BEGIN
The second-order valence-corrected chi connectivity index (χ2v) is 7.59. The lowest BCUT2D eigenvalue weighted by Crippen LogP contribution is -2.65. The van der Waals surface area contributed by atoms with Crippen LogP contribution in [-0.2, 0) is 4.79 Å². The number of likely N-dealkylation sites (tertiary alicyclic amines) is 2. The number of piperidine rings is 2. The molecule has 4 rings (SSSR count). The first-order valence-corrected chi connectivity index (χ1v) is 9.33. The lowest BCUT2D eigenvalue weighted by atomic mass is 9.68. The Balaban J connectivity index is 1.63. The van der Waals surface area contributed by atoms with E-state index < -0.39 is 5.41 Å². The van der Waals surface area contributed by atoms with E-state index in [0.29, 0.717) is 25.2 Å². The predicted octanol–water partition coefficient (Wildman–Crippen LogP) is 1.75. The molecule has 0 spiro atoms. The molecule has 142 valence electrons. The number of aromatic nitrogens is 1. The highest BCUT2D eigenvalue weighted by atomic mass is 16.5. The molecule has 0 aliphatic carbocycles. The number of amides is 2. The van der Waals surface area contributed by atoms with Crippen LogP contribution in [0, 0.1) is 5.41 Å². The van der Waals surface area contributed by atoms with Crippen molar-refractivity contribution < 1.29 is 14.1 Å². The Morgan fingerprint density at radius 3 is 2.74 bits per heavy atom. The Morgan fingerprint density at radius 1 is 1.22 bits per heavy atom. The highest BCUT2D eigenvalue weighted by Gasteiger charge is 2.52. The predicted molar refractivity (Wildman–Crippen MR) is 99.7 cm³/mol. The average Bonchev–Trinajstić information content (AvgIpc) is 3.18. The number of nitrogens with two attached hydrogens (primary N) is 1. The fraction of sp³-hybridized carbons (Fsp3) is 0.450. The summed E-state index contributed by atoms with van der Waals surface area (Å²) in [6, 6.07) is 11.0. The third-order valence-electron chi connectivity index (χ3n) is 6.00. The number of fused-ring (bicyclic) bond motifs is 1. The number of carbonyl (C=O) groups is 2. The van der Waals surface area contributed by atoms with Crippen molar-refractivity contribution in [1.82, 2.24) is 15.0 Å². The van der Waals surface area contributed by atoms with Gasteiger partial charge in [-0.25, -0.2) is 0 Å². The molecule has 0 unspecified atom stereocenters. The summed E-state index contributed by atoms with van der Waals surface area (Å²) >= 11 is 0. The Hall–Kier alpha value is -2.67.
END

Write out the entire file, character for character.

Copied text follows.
The second-order valence-corrected chi connectivity index (χ2v) is 7.59. The lowest BCUT2D eigenvalue weighted by Crippen LogP contribution is -2.65. The van der Waals surface area contributed by atoms with Crippen LogP contribution in [-0.2, 0) is 4.79 Å². The number of likely N-dealkylation sites (tertiary alicyclic amines) is 2. The number of piperidine rings is 2. The molecule has 4 rings (SSSR count). The first-order valence-corrected chi connectivity index (χ1v) is 9.33. The lowest BCUT2D eigenvalue weighted by atomic mass is 9.68. The Balaban J connectivity index is 1.63. The van der Waals surface area contributed by atoms with E-state index < -0.39 is 5.41 Å². The van der Waals surface area contributed by atoms with E-state index in [0.29, 0.717) is 25.2 Å². The predicted octanol–water partition coefficient (Wildman–Crippen LogP) is 1.75. The molecule has 0 spiro atoms. The molecule has 142 valence electrons. The number of aromatic nitrogens is 1. The highest BCUT2D eigenvalue weighted by atomic mass is 16.5. The molecule has 0 aliphatic carbocycles. The number of amides is 2. The van der Waals surface area contributed by atoms with Crippen LogP contribution in [0, 0.1) is 5.41 Å². The van der Waals surface area contributed by atoms with Crippen molar-refractivity contribution < 1.29 is 14.1 Å². The Morgan fingerprint density at radius 3 is 2.74 bits per heavy atom. The Morgan fingerprint density at radius 1 is 1.22 bits per heavy atom. The highest BCUT2D eigenvalue weighted by Gasteiger charge is 2.52. The predicted molar refractivity (Wildman–Crippen MR) is 99.7 cm³/mol. The average Bonchev–Trinajstić information content (AvgIpc) is 3.18. The number of nitrogens with two attached hydrogens (primary N) is 1. The fraction of sp³-hybridized carbons (Fsp3) is 0.450. The summed E-state index contributed by atoms with van der Waals surface area (Å²) in [6, 6.07) is 11.0. The third-order valence-electron chi connectivity index (χ3n) is 6.00. The number of fused-ring (bicyclic) bond motifs is 1. The number of carbonyl (C=O) groups is 2. The van der Waals surface area contributed by atoms with Crippen molar-refractivity contribution in [1.82, 2.24) is 15.0 Å². The van der Waals surface area contributed by atoms with Gasteiger partial charge in [-0.25, -0.2) is 0 Å². The molecule has 0 unspecified atom stereocenters. The summed E-state index contributed by atoms with van der Waals surface area (Å²) >= 11 is 0. The Hall–Kier alpha value is -2.67.